Radio Drama: Staging the Production

The actors do not have to memorize their lines, but there are a number of production details to consider when it’s time to stage a Radio Drama. The following text and accompanying photos will help anyone new to this style of theatrical presentation.

01
of 07

The Playing Area

IMG_4800.JPG
A live broadcast of "The Comedy of Errors" by Lean & Hungry Theater. Liz Scott

 In a simple recorded Radio Drama production, the actors can gather around one computer or one microphone and hold their scripts and create sound effects. In a more comprehensive production, music stands can be set up behind the actors’ microphones to hold binders that contain the scripts. Chairs for non-performing actors are arranged in the background so that actors have a place to go when they are not performing.

02
of 07

The Sound Effects Table

Radio-SE-Table.jpg
A Radio Drama Sound Effects Table. R.M. Flynn

Cast members in a Radio Drama do more than use their voices to play their roles. They also help to make the sound effects that enhance the dramatic experience of the play.

On a nearby table, a variety of sound-producing objects are laid out for use on a cue within the script:  a bell, hammer, ratchet wrench, whistles, marbles in a tin can, tambourine, bike horn, flip-flops, a block of wood covered with sandpaper, a xylophone, and a kazoo. In the production of The Comedy of Errors (produced by Lean & Hungry Theater and pictured in the photos that accompany this article) that I attended, several actors opened and closed pairs of scissors to produce an effect that sounded like an old-fashioned newsroom with typewriters pounding out stories. 

03
of 07

Music

IMG_4936.jpg
Lean & Hungry Theater's piano player in performance. Liz Scott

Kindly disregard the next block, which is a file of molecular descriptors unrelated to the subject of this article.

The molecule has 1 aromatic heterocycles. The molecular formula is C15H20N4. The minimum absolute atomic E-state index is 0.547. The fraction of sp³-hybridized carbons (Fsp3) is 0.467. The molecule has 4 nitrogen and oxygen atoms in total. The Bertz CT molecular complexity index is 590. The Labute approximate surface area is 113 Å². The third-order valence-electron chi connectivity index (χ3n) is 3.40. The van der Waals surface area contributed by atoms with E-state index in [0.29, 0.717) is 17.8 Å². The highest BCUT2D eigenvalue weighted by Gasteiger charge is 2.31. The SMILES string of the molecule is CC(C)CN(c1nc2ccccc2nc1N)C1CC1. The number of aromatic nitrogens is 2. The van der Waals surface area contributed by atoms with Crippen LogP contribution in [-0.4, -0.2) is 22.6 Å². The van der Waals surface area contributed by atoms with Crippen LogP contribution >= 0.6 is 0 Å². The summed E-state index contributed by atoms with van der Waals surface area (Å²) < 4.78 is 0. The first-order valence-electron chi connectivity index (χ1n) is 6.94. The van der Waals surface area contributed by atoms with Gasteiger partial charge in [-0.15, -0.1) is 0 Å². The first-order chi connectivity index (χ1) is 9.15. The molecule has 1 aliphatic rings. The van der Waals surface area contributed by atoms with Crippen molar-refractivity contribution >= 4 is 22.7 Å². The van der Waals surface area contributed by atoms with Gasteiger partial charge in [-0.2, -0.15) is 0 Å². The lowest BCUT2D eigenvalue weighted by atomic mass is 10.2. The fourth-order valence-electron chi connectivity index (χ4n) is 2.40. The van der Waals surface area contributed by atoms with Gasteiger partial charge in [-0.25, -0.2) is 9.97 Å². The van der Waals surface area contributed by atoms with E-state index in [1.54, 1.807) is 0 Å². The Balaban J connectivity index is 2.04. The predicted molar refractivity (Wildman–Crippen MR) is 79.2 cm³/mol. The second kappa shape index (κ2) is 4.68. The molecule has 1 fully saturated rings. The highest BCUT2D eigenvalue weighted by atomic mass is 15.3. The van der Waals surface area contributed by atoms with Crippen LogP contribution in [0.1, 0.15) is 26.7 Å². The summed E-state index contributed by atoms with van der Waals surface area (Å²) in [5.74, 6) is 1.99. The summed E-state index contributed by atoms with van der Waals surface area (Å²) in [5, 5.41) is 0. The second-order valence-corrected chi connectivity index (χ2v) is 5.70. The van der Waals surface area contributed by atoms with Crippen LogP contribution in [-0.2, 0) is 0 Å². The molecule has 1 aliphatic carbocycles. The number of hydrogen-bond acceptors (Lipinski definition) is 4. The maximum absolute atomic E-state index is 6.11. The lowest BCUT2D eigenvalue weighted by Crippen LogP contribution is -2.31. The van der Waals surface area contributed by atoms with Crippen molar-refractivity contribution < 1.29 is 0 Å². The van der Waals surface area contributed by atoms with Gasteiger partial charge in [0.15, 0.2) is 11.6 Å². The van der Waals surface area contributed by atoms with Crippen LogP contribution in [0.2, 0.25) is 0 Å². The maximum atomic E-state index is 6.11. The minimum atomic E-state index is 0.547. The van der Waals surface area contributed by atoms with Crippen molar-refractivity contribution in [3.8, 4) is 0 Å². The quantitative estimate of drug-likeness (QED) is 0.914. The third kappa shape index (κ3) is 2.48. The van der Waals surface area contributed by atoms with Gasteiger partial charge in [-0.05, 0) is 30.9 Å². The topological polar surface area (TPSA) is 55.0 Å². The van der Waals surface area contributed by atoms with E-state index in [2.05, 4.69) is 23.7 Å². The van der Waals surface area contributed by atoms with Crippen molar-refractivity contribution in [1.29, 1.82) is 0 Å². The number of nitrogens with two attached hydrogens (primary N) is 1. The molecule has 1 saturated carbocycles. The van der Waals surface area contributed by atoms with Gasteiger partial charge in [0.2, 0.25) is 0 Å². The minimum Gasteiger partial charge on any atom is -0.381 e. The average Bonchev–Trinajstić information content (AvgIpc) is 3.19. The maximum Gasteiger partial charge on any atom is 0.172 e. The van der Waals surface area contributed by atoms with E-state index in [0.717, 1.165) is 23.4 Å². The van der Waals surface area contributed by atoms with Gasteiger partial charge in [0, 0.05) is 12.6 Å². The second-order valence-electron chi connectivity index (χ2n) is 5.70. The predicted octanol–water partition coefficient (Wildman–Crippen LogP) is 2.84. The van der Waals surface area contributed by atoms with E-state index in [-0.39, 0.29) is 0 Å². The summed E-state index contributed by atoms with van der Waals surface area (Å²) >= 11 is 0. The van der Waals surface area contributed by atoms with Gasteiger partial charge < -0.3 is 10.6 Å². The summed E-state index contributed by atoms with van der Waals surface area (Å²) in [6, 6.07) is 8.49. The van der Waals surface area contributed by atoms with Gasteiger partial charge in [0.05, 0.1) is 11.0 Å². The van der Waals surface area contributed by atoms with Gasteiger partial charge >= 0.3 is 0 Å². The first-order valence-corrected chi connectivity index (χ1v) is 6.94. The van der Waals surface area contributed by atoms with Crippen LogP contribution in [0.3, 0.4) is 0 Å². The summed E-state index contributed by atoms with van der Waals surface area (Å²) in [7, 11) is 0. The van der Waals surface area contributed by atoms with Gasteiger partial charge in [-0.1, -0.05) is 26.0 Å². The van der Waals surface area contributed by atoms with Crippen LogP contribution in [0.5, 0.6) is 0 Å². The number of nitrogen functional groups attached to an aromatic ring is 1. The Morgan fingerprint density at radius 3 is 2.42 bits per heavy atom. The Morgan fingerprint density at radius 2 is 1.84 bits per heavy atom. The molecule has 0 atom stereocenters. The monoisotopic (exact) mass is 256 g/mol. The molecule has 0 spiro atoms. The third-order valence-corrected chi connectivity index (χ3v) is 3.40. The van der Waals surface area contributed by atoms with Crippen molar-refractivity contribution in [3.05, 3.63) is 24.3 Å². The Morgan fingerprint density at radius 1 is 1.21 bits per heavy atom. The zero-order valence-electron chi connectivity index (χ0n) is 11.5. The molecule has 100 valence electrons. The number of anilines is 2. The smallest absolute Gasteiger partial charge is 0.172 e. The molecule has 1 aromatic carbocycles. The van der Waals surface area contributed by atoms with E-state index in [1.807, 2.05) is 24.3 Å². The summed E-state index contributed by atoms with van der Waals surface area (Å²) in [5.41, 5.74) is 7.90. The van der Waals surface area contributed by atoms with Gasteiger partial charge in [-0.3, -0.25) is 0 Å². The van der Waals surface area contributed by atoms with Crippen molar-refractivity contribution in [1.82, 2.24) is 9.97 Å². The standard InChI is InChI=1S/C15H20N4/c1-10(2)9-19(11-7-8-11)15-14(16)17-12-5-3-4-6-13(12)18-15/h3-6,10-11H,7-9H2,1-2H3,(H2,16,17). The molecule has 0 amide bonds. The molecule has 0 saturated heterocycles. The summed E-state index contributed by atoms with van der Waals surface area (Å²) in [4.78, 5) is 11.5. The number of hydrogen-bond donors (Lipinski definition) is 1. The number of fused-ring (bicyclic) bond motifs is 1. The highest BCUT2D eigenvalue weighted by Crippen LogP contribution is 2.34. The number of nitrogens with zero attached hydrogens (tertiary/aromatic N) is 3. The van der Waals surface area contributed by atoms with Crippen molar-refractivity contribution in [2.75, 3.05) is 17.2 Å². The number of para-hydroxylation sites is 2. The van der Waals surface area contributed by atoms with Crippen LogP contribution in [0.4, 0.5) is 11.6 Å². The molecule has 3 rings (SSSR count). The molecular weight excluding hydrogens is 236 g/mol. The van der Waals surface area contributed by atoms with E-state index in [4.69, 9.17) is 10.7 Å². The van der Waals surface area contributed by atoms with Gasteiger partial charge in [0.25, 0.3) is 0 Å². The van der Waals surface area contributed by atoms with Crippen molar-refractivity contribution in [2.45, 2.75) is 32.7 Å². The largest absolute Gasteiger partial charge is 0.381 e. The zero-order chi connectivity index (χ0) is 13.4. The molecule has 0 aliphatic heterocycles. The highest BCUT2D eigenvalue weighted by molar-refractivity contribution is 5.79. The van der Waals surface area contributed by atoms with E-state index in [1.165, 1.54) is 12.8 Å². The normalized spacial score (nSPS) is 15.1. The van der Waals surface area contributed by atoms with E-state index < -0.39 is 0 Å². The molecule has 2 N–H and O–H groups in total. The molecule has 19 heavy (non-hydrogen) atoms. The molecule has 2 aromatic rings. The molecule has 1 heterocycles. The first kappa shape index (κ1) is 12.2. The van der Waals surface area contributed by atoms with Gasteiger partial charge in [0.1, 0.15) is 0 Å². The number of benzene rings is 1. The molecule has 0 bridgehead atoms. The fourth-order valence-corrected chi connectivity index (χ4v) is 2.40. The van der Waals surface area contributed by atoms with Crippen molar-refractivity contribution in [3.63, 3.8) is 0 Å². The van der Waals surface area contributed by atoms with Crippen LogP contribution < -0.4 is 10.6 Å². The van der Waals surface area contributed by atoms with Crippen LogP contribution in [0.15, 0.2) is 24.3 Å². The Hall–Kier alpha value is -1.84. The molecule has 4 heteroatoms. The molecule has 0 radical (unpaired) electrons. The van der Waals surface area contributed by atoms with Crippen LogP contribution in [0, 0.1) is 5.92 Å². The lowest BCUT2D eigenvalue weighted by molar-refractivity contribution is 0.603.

Live or recorded music can underscore dialogue or communicate the mood of a particular section of the script. Musicians may be placed on stage adjacent to or in the middle of the actors.

04
of 07

Scripts

IMG_4892.jpg
"The Comedy of Errors" actors and their scripts. Liz Scott

The scripts are marked to highlight the actor’s lines and to indicate which character he or she is playing. In Radio Theatre, one actor can provide the voices of several different characters by changing their voices—pitch, dialect, tempo, and volume.

The Generic Radio Workshop Vintage Radio Script Library is an amazing online resource for complete scripts or as formatting examples. This site contains scripts from shows from as far back as the 1920s.

05
of 07

The Actors

IMG_4965.jpg
Radio Drama actors incorporate movement even though their listeners cannot see them. Liz Scott

During a live performance, audiences will see actors drinking water, turning script pages, and gesturing to one another. In Radio Drama, what is seen does not ultimately matter; only voices and sounds do. Even so, some actors find that mime—throwing a ball, slapping hands, lifting a heavy object, shielding their eyes, shaking hands with another actor—helps them communicate their characters.

View this video of a Radio Drama on Prairie Home Companion to watch the actors and the man who makes the Sound Effects in action.

06
of 07

Costume Props

IMG_4899.JPG
Radio Drama actors using costume props. Liz Scott

Radio Drama actors also use costume props to help them remember which character they are playing.  These costume props are simple and easy to put on and take off quickly—like a shawl, a cowboy hat, a fedora, a necktie, a plaid cap, a bandana, a fascinator, or a kerchief.

So, an actor playing a cowboy and a granny, for example, would change back and forth between wearing a cowboy hat and a shawl. Costume props seem to help the actors keep track of which characters they are playing—especially when they play several characters in a row—or hold a conversation between two characters that they are playing (which is extremely amusing to witness).

07
of 07

Involving a Live Audience

IMG_4960.jpg
Cueing the audience to participate. Liz Scott

If a radio drama is to be broadcast or recorded and a live audience is present, it’s great to involve them in making sounds. Create cue cards that contain sound cues like:

Gasp

Mumble

Oooh

Loud cheer

Rehearse the audience before the broadcast and assign one performer to hold up the appropriate cue card at the appropriate point in the script.

"Radio Drama: A Classroom Comeback"

For some ideas and additional information, see this article.